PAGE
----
Keeping sensitive information secure from theft and vulnerability in today's digital world isn’t as easy as putting a lock on the file cabinet - especially with the widespread adoption of cloud computing. And even if you take every precaution with your online accounts and identifying information, there are many ways that information can land in another individual or company’s data management systems, where it can then somehow be made vulnerable to date theft or data leakage. Use our contact form to help us contact you for Data safety advice.
At IctTel Uganda, we specialize in helping businesses manage and secure various types of company data. Our top priority is helping our customers keep their sensitive data where it belongs and as secure as possible.
The biggest mistake companies make when it comes to securing sensitive data is…
According to the President of System Experts, Mr. Jonathan Gossels a network security consulting firm specializing in IT security and compliance, The lack of understanding where their sensitive data resides because they have not set policies to systematically and consistently categorize their data, and consequently, they don’t have controls in place to ensure that all categories of data are handled appropriately.
For example, if a company has a policy that says any data set that contains personally identifying information is considered to be “sensitive” and has to be encrypted both in transit across a network and at rest, and the company has implemented technical controls to enforce that policy, it is very likely that the data set is safe.
There is also a user education dimension to this problem - users need to understand the sensitivity of the data they work with and their role in keeping it safe. In many cases, this involves educating users about what not to do.
For example, access to payroll data is usually restricted to those employees that process the payroll and those that review it. This is usually done within a payroll application that has built-in security and access controls. Payroll data and similar data sets should NEVER be downloaded onto an unsecure laptop, thereby undermining all the required controls. As in a very public data breach that occurred a few years ago, when this laptop was lost, millions found themselves risk for identity theft.
The best way to secure sensitive data is to do the basics well (like blocking and tackling in football). Understand what is sensitive in your data, set rules for handling it, implement technical controls to ensure it is actually handled properly, and educate your users about their role in keeping it safe. Use our contact form to help us contact you for Data safety advice.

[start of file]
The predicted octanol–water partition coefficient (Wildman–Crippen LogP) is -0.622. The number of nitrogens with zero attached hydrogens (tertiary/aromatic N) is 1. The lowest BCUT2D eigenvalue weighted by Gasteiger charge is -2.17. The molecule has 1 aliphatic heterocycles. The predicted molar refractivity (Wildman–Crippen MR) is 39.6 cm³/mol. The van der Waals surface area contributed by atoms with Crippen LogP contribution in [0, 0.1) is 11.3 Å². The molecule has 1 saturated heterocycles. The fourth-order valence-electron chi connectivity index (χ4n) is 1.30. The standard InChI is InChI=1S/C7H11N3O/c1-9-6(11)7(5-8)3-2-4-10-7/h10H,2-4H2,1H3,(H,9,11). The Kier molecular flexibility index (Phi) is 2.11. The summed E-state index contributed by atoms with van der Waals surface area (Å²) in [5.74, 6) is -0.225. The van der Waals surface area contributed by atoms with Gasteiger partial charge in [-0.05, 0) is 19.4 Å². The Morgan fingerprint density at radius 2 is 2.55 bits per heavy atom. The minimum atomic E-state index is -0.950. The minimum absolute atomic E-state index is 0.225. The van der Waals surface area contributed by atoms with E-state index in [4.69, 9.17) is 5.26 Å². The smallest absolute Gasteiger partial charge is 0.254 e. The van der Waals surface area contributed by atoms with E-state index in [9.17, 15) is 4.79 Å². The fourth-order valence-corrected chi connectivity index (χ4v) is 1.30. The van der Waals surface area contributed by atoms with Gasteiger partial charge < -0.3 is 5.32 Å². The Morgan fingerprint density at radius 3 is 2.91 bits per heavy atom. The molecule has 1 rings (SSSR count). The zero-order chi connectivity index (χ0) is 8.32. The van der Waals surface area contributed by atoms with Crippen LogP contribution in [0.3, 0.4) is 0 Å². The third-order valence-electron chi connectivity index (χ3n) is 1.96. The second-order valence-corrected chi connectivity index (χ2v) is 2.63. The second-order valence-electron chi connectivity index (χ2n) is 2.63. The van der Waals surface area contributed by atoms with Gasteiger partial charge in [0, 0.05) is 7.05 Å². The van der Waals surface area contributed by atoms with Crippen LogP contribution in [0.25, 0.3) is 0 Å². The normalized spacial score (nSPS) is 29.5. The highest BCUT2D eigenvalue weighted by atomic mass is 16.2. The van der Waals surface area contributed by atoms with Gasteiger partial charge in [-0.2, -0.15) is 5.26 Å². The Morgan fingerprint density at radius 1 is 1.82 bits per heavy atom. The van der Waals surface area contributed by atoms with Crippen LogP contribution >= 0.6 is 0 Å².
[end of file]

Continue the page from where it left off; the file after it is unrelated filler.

Borrowing Chuck Davis’ compliment, the biggest mistake companies make when securing sensitive data is not properly classifying it and protecting it against current threats.
There are three essential parts to proper protection of sensitive data.
- Data Classification - Companies must understand what data needs to be protected and create a Data Classification Policy to classify data based on sensitivity. At a minimum three levels of data classification are needed.
- Restricted: This is the most sensitive data that could cause great risk if compromised. Access is on a need-to-know basis only.
- Confidential or Private: This is moderately sensitive data that would cause a moderate risk to the company if compromised. Access is internal to the company or department that owns the data.
- Public: This is non-sensitive data that would cause little or no risk to the company if accessed. Access is loosely, or not, controlled.
- Encryption - Encryption is a very generic term and there are many ways to encrypt data. Companies need to implement and manage encryption correctly. The key to a good encryption strategy is using strong encryption and proper key management. Encrypt sensitive data before it is shared over untrusted networks (ex. Encrypted Email, Encrypted file storage).
- Cloud Misuse - Storing data in the Cloud equates to storing your data on someone else's computer. Once it's there, you no longer have control over it. If that data is Classified or sensitive, encrypt it BEFORE uploading to the Cloud. If you will be sharing keys with the Cloud provider, make sure you understand the Cloud provider's policies. (ex. What is their backup policy? Who has access to your data? What's their data breach communication policy?)
By understanding what you're trying to protect, and creating a strategy to protect each level of data appropriately, companies can adequately secure data against the threats of today.
Chuck Davis, MSIA, CISSP-ISSAP is an Author, Professor and Senior Security Architect. He teaches Ethical Hacking and Computer Forensics classes for Harrisburg University and is a Senior Security Architect at a Fortune 500 Company, having previously worked as a Security Operations Manager for IBM. He holds the CISSP and ISSAP certifications from (ISC)2. He also co-authored two books on the subject of security, holds four patents and has four published invention disclosures. He has been a speaker at numerous security conferences and was a featured guest speaker a Hacker Halted Conference in Mexico City and Atlanta, GA. Use our contact form to help us contact you for Data safety advice.